That said, more moderate animal-welfare messages are not necessarily safe either. "Humane meat" and "organic / environmentally conscious meat" are often bought by the same kinds of consumers. Moreover, the Humane Society of the United States (HSUS) is probably the biggest animal-welfare organization, but it devotes a disturbing fraction of resources toward wildlife campaigns, many of which seem likely to increase wild-animal suffering in the short run (via protecting predators) and long run (via associating animal welfare with environmental preservation). HSUS has pages on reducing "Habitat Loss & Fragmentation", stopping the seal hunt (even though seals eat vast numbers of fish), opposing whaling, and so on. Humane Society International has similar campaigns to protect seals, sharks, whales, wolves, etc. These efforts are all motivated by good intentions, and they may indeed reinforce the principle that animals should not suffer, but they also reinforce ideas like "predators are good" and "wilderness should be left alone". So even if the net impact of the Humane Society is positive, which I hope is true, the impact is arguably less positive than for organizations like HSA that focus exclusively on farm-animal welfare.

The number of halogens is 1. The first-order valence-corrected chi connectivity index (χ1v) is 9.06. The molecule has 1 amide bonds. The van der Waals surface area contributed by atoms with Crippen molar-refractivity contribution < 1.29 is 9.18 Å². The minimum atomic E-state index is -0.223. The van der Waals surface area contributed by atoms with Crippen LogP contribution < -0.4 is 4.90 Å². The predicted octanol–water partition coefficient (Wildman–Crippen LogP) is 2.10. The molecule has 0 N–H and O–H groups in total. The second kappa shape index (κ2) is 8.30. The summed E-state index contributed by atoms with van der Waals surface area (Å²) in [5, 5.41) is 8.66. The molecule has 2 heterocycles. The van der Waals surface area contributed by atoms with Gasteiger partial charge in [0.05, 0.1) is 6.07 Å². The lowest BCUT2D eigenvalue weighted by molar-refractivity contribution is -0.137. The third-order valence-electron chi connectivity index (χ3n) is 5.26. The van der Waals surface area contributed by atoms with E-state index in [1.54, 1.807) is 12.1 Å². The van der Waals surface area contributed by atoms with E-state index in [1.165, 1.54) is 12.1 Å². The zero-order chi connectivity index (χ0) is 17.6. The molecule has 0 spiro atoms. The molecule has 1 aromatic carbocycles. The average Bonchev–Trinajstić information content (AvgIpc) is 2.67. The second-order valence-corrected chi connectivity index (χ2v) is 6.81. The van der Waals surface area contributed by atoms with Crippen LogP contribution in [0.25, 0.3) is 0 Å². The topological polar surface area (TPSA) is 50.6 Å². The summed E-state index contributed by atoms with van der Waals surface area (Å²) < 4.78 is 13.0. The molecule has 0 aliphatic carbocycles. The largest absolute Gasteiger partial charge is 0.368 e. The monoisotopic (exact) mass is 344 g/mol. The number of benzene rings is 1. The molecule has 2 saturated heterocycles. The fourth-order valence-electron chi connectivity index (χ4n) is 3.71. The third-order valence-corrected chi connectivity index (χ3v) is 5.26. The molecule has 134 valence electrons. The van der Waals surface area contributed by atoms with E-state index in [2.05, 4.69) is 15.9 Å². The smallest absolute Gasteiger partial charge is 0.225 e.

True humane slaughter is less painful than most deaths in nature. (Of course, bogus "humane slaughter" is often not.) One could thus draw an analogy between (1) how humans improve upon natural deaths using humane technology and (2) how they might one day improve upon suffering in wilderness using technology.

What animal charities are safe?

The possibility that veg outreach and animal rights cause net harm casts doubt on most animal charities. I suspect that many animal charities still have positive impacts in expectation, but I'm not at all certain of this, and the expected value of most animal advocacy is significantly undercut by my concerns.